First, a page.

Have you ever found an old journal, and upon reading the entries, were transported back to that time in your life? That happened to me recently, and whoa. It was like reading something written by a stranger. A very miserable stranger. Fortunately I’ve done a 180 since then, in both my external circumstances and my mindset. But you know what they say, if I only knew then what I know now…
Hindsight is 20/20, eh? Our could’ve-should’ve-would’ves are crystallized in retrospect. This is poignant to me because I see where I wasted so much time holding onto and stressing things I shouldn’t have. I remember being stuck in thought processes that were detrimental to my progress. Looking back, I can see why the pounds crept back on after my initial weight loss.
There was a lot of loafing. There was a lot of eating whatever the fuck I wanted to. But those things were more of a side effect rather than the true cause of my weight gain. I was exercising infrequently and eating poorly because of my mental state. Our thoughts influence our actions, and thus, being so frequently bummed out I rarely had the energy to do or care about anything.
This is the case with many of us who struggle to get on the wagon. We may think that all that’s needed is to change what we’re doing, but often what needs to be adjusted is what we’re thinking. The following is a list of the top reasons why I really gained the weight back, and where many people experience obstacles in making a lasting habit change:
–Being unhappy with your situation-
This one doesn’t need much explanation, but being unhappy is mentally taxing. Complaining and repeatedly putting ourselves in an undesirable position is stressful and zaps our energy. When we’re unhappy with our overall situation, it’s hard to do constructive things. It’s like there’s a black hole in your soul sucking the life force out of you. If you hate your job or are in a miserable relationship, exercising and eating vegetables are the last things you want to do. It wasn’t until I took dramatic steps to change my situation that things started to improve.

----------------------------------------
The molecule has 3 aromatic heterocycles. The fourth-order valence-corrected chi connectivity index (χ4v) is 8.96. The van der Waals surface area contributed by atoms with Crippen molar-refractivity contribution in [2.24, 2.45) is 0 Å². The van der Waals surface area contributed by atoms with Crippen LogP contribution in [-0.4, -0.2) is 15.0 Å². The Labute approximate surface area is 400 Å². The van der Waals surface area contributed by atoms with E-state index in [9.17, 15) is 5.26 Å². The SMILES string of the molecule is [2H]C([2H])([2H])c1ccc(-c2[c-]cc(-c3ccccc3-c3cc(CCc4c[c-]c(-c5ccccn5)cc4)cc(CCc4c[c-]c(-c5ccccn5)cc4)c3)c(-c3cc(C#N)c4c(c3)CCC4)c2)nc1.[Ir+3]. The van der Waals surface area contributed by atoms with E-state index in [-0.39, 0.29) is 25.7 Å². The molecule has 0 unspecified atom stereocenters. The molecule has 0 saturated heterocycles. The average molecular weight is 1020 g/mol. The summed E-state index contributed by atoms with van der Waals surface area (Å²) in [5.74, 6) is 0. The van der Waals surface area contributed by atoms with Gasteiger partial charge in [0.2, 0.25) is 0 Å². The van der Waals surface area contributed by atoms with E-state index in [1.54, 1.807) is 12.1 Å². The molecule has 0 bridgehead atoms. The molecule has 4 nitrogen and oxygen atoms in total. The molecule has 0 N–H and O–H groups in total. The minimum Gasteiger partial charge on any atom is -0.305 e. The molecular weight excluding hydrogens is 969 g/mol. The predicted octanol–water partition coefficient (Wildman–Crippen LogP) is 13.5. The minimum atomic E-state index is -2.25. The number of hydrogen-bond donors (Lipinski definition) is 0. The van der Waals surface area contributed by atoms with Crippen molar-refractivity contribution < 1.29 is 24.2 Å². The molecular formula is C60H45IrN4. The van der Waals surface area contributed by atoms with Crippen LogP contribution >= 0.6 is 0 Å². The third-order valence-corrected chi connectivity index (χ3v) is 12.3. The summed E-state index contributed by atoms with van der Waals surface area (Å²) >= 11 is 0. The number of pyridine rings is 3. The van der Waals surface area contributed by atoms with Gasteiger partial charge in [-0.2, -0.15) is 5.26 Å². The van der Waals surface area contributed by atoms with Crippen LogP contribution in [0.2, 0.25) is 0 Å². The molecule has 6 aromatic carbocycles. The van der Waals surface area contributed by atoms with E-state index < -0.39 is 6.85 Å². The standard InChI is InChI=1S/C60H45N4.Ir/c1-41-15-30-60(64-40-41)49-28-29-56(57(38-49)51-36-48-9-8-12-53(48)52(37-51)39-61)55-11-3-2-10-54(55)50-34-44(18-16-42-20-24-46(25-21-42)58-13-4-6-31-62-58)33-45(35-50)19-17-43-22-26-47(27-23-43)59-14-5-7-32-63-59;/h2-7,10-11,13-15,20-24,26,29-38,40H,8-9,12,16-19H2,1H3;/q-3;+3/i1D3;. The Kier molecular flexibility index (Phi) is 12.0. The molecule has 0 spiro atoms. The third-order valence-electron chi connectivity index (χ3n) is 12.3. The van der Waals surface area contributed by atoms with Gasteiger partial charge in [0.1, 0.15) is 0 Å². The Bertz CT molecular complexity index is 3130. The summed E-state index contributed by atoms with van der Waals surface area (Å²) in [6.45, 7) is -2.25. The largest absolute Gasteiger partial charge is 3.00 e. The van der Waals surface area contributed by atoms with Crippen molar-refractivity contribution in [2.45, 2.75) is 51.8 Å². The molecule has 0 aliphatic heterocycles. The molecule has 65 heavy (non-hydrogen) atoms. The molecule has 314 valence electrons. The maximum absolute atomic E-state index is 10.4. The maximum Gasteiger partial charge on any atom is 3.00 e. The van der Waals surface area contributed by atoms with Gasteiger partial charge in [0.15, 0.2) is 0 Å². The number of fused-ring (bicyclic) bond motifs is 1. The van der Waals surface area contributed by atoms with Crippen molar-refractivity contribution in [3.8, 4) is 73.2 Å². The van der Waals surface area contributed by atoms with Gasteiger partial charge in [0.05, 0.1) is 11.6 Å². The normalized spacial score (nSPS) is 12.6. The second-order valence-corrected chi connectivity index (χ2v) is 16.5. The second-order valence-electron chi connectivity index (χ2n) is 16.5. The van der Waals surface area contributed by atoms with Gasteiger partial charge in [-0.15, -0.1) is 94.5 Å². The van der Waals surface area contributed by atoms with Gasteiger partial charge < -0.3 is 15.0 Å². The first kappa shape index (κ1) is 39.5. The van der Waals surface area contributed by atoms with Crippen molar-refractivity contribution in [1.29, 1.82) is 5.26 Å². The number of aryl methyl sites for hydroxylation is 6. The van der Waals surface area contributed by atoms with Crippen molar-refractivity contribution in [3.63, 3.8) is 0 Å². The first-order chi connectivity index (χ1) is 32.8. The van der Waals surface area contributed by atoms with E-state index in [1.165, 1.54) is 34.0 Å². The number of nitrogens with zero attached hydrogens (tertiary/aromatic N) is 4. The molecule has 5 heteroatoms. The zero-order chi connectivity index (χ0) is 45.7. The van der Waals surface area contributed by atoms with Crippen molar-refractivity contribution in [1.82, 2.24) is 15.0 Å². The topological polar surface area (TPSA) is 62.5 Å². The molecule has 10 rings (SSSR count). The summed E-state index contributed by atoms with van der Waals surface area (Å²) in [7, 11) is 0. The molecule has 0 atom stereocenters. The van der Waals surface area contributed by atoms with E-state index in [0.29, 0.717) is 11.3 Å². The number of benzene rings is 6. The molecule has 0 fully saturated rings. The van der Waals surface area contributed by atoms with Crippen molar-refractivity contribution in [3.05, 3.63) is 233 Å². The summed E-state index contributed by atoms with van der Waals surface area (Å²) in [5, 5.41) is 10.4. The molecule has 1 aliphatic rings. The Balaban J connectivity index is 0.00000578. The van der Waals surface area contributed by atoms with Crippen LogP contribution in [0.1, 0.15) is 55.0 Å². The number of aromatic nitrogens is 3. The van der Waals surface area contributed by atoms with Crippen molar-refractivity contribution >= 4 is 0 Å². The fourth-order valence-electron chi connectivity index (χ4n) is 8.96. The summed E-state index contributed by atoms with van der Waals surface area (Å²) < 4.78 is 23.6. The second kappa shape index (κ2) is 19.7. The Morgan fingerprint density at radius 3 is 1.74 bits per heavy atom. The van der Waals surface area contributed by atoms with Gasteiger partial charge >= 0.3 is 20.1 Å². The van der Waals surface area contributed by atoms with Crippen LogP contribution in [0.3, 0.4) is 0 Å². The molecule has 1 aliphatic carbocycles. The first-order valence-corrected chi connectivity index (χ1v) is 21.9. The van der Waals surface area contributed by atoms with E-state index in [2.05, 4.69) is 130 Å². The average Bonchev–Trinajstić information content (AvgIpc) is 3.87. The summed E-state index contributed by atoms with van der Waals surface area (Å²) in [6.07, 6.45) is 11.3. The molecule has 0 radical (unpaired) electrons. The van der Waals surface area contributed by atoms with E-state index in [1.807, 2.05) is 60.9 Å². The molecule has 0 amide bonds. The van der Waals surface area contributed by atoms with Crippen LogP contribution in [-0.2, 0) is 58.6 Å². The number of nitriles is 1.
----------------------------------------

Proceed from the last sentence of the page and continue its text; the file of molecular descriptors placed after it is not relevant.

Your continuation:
Solution: If you are unhappy, think of the situation you’re in and then think of the situation you’d like to be in. Every day we make decisions that affect our future. So according to your actions, what future are you living into? Are you doing things that bring you closer to where you want to be or are you standing still? We can either do something about our situation or, if it’s not possible to change, learn to appreciate it.
When I first lost weight I was extremely obsessive about the way I ate. I wanted to weigh everything. Meals had to be as clean as possible. I dreaded social situations because of the food and drinks. I longed to eat perfectly forever, like a machine–devoid of emotion or weakness. Of course that backfired on me big time. The more rigid I was, the more I would binge. The weight started to creep on, and over time I went from being obsessed to not caring at all. I used to tell people that I couldn’t bother to diet again because I had spent so much mental energy during the first neurotic go-around that I had nothing left.
Black and white thinking does us no favors. When we fall into the all-or-nothing trap, we dance between two extremes–over restricting and then overeating. This does not allow us to adapt to our environment or listen to our bodies. These two extremes often lead to one another, trapping us in a cycle. Over restrict then overeat then over restrict and so on. The result? A lack of progress, or in my case, reverse progress.